Bulgarian Health Minister proposes private health insurance add-on

Written by on June 5, 2012 in Bulgaria, News - No comments
screen of the Bulgarian health ministry website

Bulgaria’s Health Minister, Desislava Atanasova, has suggested the introduction of a second health insurance, in a private fund, to replace the current system of hospitals charging fees for patients to be allowed to choose the medical team that will treat them.

“I intend to propose that those who want to be treated by a specific doctor, must insure themselves additionally in a private health fund, which will be paying instead of the patient,”Atanasova said in an interview with news agency BTA.

The option to choose the medical team that will treat the patient is widely used, though not mandatory, and the fees are a significant source of additional income both for hospitals and staff.

There have been numerous arguments against such additional payments and it is widely perceived that those who opt out are not treated very well in hospitals.

Atanasova’s new proposal comes only days after Parliament’s health committee approved the first reading of amendments to tax laws, by which those who want to sell their car or real estate must obtain from the National Revenue Agency a certificate that their health insurance has been paid.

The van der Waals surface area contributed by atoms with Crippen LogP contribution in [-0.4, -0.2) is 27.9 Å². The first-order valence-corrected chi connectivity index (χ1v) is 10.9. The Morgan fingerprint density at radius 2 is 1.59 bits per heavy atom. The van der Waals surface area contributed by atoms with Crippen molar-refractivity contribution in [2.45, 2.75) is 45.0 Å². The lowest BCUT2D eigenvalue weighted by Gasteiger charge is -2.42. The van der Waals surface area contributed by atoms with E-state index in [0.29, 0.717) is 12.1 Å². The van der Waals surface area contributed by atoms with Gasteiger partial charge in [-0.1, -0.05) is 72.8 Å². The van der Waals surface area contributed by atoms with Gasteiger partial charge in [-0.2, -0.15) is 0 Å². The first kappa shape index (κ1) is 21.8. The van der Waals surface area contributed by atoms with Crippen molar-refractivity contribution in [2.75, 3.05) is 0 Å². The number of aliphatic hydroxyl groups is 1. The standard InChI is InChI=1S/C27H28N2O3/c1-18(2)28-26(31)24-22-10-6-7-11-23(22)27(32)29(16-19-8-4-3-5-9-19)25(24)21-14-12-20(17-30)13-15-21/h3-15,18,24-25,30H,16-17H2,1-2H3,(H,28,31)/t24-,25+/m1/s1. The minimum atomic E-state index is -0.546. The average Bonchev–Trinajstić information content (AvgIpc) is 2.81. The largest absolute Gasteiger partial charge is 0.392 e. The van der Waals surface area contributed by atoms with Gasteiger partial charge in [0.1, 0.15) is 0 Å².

According to official data, about 1.5 million Bulgarians are not paying their health insurance. Atanasova’s initial proposal was that defaulters be refused the issuing of identification cards, but the idea was quickly shot down as unconstitutional.

Meanwhile on June 4 2012, the website of the Health Ministry was inaccessible for more than an hour, showing an error message.

The Bulgarian branch of the Anonymous hacker group assumed responsibility for the hacking of the website and demanded reforms in the health care sector. On their website, Anonymous Bulgaria claimed said that this was their second attack on the Health Ministry website, saying that they were “annoyed with the fact that they’re ignoring us”.

“We don’t agree to pay mandatory health insurance and pay extra under the table for healthcare, which is way below 21st century standards. We want the ambulances to arrive on time and to receive proper health care. We want reform based on the fact that the patient is first and foremost a human being,” the group said.

Currently the Health Ministry website is working normally.

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About the Author

Hristina Dimitrova has more than a decade of journalistic experience and is a senior editor at The Sofia Globe; previously she has worked in both online and print media, having started her career at The Sofia Echo.